The recent dismissal of two Metropolitan Police officers over the stop and search of Bianca Williams and Ricardo Dos Santos has sparked significant debate and media attention.
An independent panel led the inquiry, finding two of the five officers involved in the search, PC Jonathan Clapham and PC Sam Franks, guilty of gross misconduct for dishonestly claiming they smelled cannabis on Dos Santos after he was stopped.
However, the panel conceded that their colleagues, on the balance of probability, could smell cannabis in the air at the time of the stop. No cannabis was found on dos Santos or Williams.
Initial reports in the mainstream media appeared to many to frame the incident as racially motivated, focusing on the athletes’ ethnicity.
This narrative was widely disseminated, creating a damaging perception of racial profiling.
However, the panel’s findings contradicted this narrative, finding no evidence of racial bias in the involved officers’ treatment of Dos Santos and Williams.
The media also heavily reported on the alleged use of excessive force.
Again, the panel’s findings offered a different perspective, justifying the officers’ actions based on their risk assessment, which starkly contrasts the media’s initial portrayal.
A critical but underreported factor in the incident was Dos Santos’ driving manner, which was one of the reasons for the stop. Before being stopped, Dos Santos drove on the wrong side of the road and travelled at an average speed of 32 MPH in a 20 MPH.
This aspect of the story received little attention in mainstream media, highlighting a tendency to focus on more sensational aspects of such incidents while neglecting other pertinent details.
In the wake of the officers’ dismissal, a notable public response emerged. A crowdfunding campaign was launched, raising significant money to support the dismissed officers.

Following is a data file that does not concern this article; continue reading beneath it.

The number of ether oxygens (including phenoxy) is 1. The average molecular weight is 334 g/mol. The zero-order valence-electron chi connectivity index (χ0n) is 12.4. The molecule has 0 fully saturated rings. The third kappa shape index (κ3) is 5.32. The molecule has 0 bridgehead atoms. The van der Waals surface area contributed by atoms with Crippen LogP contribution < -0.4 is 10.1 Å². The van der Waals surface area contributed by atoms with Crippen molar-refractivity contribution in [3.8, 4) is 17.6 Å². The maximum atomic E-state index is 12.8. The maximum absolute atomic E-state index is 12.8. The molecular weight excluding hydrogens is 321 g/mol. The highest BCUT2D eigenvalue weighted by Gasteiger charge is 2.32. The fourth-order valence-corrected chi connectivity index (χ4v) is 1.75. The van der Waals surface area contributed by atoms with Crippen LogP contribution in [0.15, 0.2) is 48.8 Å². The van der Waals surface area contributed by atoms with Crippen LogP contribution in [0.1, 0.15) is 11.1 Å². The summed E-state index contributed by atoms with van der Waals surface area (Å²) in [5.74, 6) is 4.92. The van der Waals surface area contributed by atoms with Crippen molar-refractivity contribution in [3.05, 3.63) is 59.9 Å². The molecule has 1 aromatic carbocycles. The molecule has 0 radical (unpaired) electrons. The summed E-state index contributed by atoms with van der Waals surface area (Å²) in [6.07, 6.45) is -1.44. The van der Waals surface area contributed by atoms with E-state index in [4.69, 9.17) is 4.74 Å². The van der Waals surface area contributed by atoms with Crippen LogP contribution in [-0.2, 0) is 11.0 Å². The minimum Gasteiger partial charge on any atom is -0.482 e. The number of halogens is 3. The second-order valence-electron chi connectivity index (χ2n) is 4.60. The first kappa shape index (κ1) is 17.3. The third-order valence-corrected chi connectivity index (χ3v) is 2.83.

This fundraiser garnered considerable support, reflecting a segment of public sentiment sympathetic to the officers’ situation. At the time of publishing this article, £155,000 has been raised by the public to support the officers and their families financially.
Interestingly, the crowdfunding campaign faced challenges. Some sections of the mainstream media and public figures pressured JustGiving, the platform hosting the fundraiser, calling for the campaign to be removed.
Despite this pressure, the fundraiser continued, showcasing the complexities and divided opinions surrounding this high-profile case. JustGiving was forced to repeatedly reaffirm that the JustGiving campaign did not breach its terms and conditions.
The case of Bianca Williams and Ricardo Dos Santos, and the subsequent dismissal of two of the officers involved serves as a microcosm of the broader issues surrounding law enforcement, media representation, and public perception.
The media’s initial focus on racial profiling and excessive force allegations, contrasted with the panel’s findings, underscores the need for balanced reporting.
Moreover, the public’s response, especially in the form of the crowdfunding campaign, highlights the diverse perspectives and sentiments that such incidents evoke.
Key details taken from the panel’s findings:
-PC Franks and PC Clapham were found by the panel not to be credible witnesses and were untruthful when they said they could smell cannabis.
-That PC Casey did not see that the driver of the car was a black male, make any eye contact with the driver before it turned or decide to follow him into Woodfield Road.
-That footage from the police carrier confirmed that Dos Santos had applied the brakes several times during the journey down Woodfield Road, and as a result, the driving may have drawn the attention of the officers.
-That officers had received an operational briefing on the day of the stop, which focused on heightened gang tensions and made specific references to a black/dark Mercedes and that this had been taken into account in the officers’ decision-making process.
-That there was a delay of around 15 seconds before Mr Dos Santos unlocked the car and that this, along with the fact officers could not see through the tinted windows, increased their risk assessment.
-That officers’ use of handcuffs on Dos Santos was justified as they reasonably believed that by his actions, he may have been attempting to escape or was likely to be violent, taking into account the background leading to the incident. They also removed the handcuffs immediately after the search of the car was complete.
-PC Casey, Sgt Simpson and PC Bond did not breach the Standards of Professional Behaviour, and no allegations were proven, and there were no misconduct findings.
The full report can be read here.
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